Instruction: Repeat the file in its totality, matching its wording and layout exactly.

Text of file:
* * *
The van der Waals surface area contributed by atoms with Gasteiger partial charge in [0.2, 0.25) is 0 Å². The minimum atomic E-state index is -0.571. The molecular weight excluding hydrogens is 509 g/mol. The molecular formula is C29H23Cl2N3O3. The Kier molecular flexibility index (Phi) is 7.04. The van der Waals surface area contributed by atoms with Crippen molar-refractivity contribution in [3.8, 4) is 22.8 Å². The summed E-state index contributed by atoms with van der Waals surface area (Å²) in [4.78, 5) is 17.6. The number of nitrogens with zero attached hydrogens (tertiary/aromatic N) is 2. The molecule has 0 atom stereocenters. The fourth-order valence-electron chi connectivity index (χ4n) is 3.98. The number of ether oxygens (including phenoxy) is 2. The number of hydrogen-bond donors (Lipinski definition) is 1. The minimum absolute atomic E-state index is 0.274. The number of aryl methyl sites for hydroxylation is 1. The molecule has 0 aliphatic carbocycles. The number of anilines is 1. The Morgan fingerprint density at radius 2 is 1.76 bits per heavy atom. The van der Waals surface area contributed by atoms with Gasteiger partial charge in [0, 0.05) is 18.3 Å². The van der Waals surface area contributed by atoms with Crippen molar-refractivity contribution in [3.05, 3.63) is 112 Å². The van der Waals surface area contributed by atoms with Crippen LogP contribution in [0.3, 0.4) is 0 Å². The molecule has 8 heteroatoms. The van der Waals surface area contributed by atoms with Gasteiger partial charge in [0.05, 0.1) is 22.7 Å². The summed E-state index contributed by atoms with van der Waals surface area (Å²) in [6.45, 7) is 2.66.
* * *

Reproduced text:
The van der Waals surface area contributed by atoms with Gasteiger partial charge in [0.2, 0.25) is 0 Å². The minimum atomic E-state index is -0.571. The molecular weight excluding hydrogens is 509 g/mol. The molecular formula is C29H23Cl2N3O3. The Kier molecular flexibility index (Phi) is 7.04. The van der Waals surface area contributed by atoms with Crippen molar-refractivity contribution in [3.8, 4) is 22.8 Å². The summed E-state index contributed by atoms with van der Waals surface area (Å²) in [4.78, 5) is 17.6. The number of nitrogens with zero attached hydrogens (tertiary/aromatic N) is 2. The molecule has 0 atom stereocenters. The fourth-order valence-electron chi connectivity index (χ4n) is 3.98. The number of ether oxygens (including phenoxy) is 2. The number of hydrogen-bond donors (Lipinski definition) is 1. The minimum absolute atomic E-state index is 0.274. The number of aryl methyl sites for hydroxylation is 1. The molecule has 0 aliphatic carbocycles. The number of anilines is 1. The Morgan fingerprint density at radius 2 is 1.76 bits per heavy atom. The van der Waals surface area contributed by atoms with Gasteiger partial charge in [0, 0.05) is 18.3 Å². The van der Waals surface area contributed by atoms with Crippen molar-refractivity contribution in [3.05, 3.63) is 112 Å². The van der Waals surface area contributed by atoms with Crippen LogP contribution in [0.3, 0.4) is 0 Å². The molecule has 8 heteroatoms. The van der Waals surface area contributed by atoms with Gasteiger partial charge in [0.05, 0.1) is 22.7 Å². The summed E-state index contributed by atoms with van der Waals surface area (Å²) in [6.45, 7) is 2.66.